What is Upper GI Endoscopy? 

Upper GI endoscopy, also referred to as gastroscopy or oesophagogastroduodenoscopy, is used to diagnose and treat upper GI problems. It helps your doctor to view the inside of your upper GI (or digestive) tract. The upper GI tract consists of the food pipe (oesophagus), stomach and the first part of the small intestine (duodenum). 

This test is performed using an endoscope, which is a long, flexible tube with a tiny camera and a light attached at one end. The tube is inserted through the mouth into the oesophagus, stomach and duodenum. The video images captured by the camera can be viewed on a screen in real-time.

Read more: Why is an endoscopy done?

  1. Why is an Upper GI Endoscopy done?
  2. Who cannot have an Upper GI Endoscopy?
  3. How should I prepare for an Upper GI Endoscopy?
  4. What is the procedure for an Upper GI Endoscopy?
  5. How will an Upper GI Endoscopy feel?
  6. What do the results of an Upper GI Endoscopy mean?
  7. What are the risks and benefits of an Upper GI Endoscopy?
  8. What happens after an Upper GI Endoscopy?
  9. What are the other tests that can be done with an Upper GI Endoscopy?

Your doctor may perform this test if you have symptoms such as:

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This test is also used to:

  • Stop bleeding in the upper GI tract 
  • Perform endoscopic surgery, laser therapy or widen a narrowed area
  • Take tissue samples for testing (biopsy
  • Remove food or other items stuck in the upper GI tract 
  • Treat swollen veins in the oesophagus (oesophageal varices)
  • Remove cancerous tumours or non-cancerous growths (polyps)
  • Place a feeding tube or drainage tube in the GI tract
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Upper GI endoscopy is contraindicated in people with the following conditions:

  • Swelling of the inner wall of the abdomen (peritonitis)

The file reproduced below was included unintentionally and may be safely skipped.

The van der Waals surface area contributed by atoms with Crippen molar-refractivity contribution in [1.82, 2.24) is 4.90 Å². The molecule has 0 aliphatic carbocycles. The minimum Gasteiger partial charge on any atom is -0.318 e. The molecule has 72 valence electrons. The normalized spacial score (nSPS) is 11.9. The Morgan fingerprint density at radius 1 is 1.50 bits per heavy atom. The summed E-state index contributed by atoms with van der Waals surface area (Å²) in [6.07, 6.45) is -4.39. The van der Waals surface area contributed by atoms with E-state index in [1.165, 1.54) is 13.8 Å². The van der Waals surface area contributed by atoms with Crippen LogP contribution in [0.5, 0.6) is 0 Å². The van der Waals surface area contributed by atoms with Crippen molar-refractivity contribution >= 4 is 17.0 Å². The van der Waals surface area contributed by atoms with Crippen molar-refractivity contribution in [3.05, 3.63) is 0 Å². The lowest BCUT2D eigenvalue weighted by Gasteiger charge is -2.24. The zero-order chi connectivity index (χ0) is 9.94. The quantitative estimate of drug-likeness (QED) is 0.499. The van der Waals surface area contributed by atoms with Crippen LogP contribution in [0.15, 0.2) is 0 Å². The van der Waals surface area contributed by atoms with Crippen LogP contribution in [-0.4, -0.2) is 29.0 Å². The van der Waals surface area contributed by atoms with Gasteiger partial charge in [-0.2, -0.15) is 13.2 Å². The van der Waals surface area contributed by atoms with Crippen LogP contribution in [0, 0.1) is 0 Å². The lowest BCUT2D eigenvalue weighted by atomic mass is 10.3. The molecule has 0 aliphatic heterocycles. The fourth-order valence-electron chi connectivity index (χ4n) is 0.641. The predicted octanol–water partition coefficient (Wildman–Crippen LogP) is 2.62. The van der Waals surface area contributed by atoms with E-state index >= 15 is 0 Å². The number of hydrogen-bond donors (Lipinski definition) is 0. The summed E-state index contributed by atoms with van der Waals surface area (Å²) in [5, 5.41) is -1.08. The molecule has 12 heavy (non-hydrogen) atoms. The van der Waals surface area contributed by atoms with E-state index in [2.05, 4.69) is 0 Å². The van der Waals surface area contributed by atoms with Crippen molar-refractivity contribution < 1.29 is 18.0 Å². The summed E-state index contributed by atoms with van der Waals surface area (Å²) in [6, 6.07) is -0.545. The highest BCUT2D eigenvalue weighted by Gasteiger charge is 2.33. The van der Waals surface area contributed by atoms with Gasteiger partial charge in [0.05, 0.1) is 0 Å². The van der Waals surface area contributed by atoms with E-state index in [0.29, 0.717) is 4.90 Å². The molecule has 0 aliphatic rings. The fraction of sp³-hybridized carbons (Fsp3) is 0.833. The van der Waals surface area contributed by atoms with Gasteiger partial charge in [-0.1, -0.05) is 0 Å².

• A tear in the wall of the intestine (perforated bowel)
  • Severe inflammation and bulging of the intestine (toxic megacolon)
  • Bleeding disorders
  • Bulging of a major blood vessel in the abdomen (aneurysm of the abdominal aorta)
  • Very low count of a type of white blood cell (severe neutropenia)

Your healthcare provider will ask you to sign a consent form that gives him permission to conduct this procedure. They will usually ask you to stop eating for six to eight hours and avoid drinking for two to three hours before the procedure. You should inform your doctor if you:

  • Are allergic to any medications (including anaesthesia medicines), latex or tape
  • Are pregnant 
  • Have a bleeding disorder 
  • Are taking any blood-thinning medicine, aspirin or ibuprofen

You may be asked to avoid some medicines before the test. Your doctor may ask you to take a laxative, an enema or a special liquid that helps prepare your bowel for the procedure. They may give you antibiotics if you have a heart valve disease.

The following procedure is performed for this test:

  • Your doctor will ask you to remove all jewellery, clothing and objects that might interfere with the test and will give you a hospital gown to wear. 
  • He/she will inject a sedative into a vein in your arm and will ask you to lie on your left side on the exam table. 
  • The doctor will spray a numbing medicine into the back of your throat.
  • Saliva that accumulates in the mouth during the test will be removed through suction. 
  • A mouth guard may be placed in your mouth to keep you from biting down on the tube. 
  • Once your throat is numb, your doctor will put the endoscope into your mouth and will guide it carefully down your food pipe, stomach and into your duodenum.